According to a senior official at a ministry tasked with registering cases of child sexual abuse, the madrassa system akes up about 2,000,000 children and is infested with sexual abuse cases. He wished to remain anonymous while talking to Tribune, due to a possible threat that could emerge from militant organisations and the country’s blasphemy law, which carries death penalty.

These cases of religious clerics sexually abusing children are so common that you hear so many people sharing similar experiences. Recently, many celebrities came forward with their horror stories of such incidents in the wake of the Zainab tragedy. Fashion designer Maheen Khan also tweeted about she was sexually abused by her qari sahib who used to teach her the Quran:

Just like Pakistan has failed to address the issues of honour killing and honour rape in its rural areas, brutal physical abuse of women and children has grown rampant. The fact is that while the country is screaming hoarse to get justice for Zainab, on a daily basis, girls and boys as young as four-years-old and up to their teenage years continue to be molested and mutilated.

This horrifying situation calls for a systematic, organised campaign for creating awareness and deterrents at the same time. The government institutions, the non-governmental organisations, schools, hospitals, the public, me and you – all of us in Pakistan have to spread the cause. Housewives can educate domestic helpers and school curriculum can target children. Sindh has recently stepped up to try and spread awareness among children so that we can maybe progress towards a safer future. Bilawal Bhutto Zardari announced that the Sindh government is working on campaigns on child sexual abuse so that they can be part of the school curriculum in Sindh. This is a step in the right direction, and we should urge other provinces to join in.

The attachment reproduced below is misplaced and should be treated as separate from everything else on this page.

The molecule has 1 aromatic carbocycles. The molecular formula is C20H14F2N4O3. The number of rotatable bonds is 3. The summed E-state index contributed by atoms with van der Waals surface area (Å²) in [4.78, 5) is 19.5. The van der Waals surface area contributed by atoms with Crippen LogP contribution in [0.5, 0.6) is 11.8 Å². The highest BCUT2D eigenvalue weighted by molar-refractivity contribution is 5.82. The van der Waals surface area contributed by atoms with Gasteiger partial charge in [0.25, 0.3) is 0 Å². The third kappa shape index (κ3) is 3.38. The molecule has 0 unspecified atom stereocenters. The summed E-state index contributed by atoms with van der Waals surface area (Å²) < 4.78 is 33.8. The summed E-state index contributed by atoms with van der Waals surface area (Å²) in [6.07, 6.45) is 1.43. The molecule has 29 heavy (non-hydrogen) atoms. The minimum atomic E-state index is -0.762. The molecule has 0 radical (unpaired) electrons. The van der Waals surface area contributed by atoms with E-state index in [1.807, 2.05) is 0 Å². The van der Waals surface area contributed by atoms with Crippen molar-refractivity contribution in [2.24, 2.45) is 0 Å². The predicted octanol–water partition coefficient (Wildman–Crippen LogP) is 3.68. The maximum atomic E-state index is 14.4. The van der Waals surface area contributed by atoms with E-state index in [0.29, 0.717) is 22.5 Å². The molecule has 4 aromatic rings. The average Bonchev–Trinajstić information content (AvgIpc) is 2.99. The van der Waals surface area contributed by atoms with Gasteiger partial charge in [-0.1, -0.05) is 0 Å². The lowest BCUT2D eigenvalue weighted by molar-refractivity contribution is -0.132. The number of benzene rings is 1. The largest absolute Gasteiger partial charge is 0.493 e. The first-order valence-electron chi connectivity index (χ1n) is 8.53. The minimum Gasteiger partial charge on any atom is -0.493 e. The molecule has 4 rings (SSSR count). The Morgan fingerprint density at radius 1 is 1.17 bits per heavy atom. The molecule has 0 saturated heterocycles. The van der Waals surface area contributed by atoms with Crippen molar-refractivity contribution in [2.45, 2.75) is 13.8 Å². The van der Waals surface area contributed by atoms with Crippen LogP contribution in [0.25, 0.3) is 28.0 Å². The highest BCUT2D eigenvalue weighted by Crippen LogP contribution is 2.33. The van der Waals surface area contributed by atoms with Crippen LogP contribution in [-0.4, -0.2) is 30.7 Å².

The misconception that sex education is immoral and against our tradition should be cleared immediately. For this, religious clerics can work together with educated scholars to promote the necessity of such lessons and urge every family to take part in this awareness. If talking about sex is taboo, maybe they could design the lectures carefully such that they are able to reach their goal of awareness and still preserve the child’s innocence regarding this subject.